The psychology behind our money decisions

The mind-money connection

Understanding the ways we think and feel about money can help you make better money decisions and avoid common pitfalls.

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Brian Ford (0:05):

Welcome to "Money and Mindset With Bright and Brian," where we like to boost your personal finances and your mental well-being. Every episode we dive into subjects that can help you stress less and feel more confident about managing your money. I'm Brian Ford, and I spend my days helping people improve their financial wellness. I'm here with my bud, my colleague, my co-host, Bright Dickson, an expert in positive psychology who helps others find and live out their purpose. How you doing today, Bright?

Bright Dickson (0:33):

You know, I was already feeling pretty good, but after that very lovely intro, I'm feeling great. So thanks, Brian. How are you?

Brian Ford (0:40):

I'm doing pretty dang good myself. Thank you. I am pumped for today's episode. We're going to be talking about the field of behavioral finance, starting with an important question, what in the world is behavioral finance anyway? Well, in simple terms, it's the study of how our psychology and our emotions affect our financial decisions. We're going to break down a few key theories within behavioral finance, including the idea that overconfidence can sometimes get us into trouble with our money, but beyond that, we'll also explore how emotions and money can actually mix well together and how we can use our emotions to help us make progress toward our financial goals rather than getting in the way of them.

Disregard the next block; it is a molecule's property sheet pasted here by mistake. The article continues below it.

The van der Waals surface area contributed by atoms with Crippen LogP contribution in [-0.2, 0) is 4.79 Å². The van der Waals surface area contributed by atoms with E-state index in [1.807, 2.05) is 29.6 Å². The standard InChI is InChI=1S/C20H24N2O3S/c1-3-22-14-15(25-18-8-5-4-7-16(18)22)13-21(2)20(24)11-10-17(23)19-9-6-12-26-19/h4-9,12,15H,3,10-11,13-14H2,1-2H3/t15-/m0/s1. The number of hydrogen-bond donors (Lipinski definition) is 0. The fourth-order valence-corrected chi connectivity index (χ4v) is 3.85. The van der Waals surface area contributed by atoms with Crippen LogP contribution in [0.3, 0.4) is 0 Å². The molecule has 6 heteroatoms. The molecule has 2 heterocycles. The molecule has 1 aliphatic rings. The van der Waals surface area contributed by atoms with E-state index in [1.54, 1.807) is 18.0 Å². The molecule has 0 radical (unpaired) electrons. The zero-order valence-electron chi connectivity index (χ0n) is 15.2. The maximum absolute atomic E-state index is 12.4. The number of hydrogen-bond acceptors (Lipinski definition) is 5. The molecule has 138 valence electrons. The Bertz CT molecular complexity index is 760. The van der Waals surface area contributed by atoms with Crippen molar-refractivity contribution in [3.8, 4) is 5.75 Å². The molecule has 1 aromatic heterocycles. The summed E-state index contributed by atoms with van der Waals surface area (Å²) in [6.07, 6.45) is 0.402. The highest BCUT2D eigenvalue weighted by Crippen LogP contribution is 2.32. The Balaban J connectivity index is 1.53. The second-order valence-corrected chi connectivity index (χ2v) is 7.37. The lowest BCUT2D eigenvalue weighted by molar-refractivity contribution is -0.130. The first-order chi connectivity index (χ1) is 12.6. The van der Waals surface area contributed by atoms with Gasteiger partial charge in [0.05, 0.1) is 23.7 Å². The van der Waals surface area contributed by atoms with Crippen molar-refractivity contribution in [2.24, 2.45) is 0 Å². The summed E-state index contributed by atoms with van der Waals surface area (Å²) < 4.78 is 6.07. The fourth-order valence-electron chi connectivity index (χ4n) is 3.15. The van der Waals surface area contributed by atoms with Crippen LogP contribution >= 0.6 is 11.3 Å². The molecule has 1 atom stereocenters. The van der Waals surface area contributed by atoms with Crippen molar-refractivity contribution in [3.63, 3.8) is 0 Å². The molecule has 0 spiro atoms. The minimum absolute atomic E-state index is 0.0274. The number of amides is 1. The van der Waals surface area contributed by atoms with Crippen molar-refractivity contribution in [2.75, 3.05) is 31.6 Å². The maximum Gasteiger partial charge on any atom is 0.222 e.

Bright Dickson (1:20):

Whoo, sounds like we have some unpacking to do here. Should we get to it?

Brian Ford (1:24):

Let's get started.

Bright Dickson (1:31):

Brian, you've already touched on what behavioral finance is, but will you explain this concept of behavioral finance and how it can be used a little bit more for our listeners?

Brian Ford (1:43):

Yeah, so I want to start by laying out an idea that is not supported by behavioral finance, which is the idea that, as individuals, we make rational decisions based totally on objective facts. So we all like to believe that, you know, when we're making important decisions, we can be super rational and leave emotions out of it. Think of somebody like Spock on "Star Trek," just this totally logical, scientific character who takes a look at all the data before making a decision with hardly any emotions considered.

Bright Dickson (2:13):

You always like to call yourself a finance nerd, but I think this is the first time you've ever mentioned "Star Trek" on the podcast. So, you know, nerding out, I'm here for it.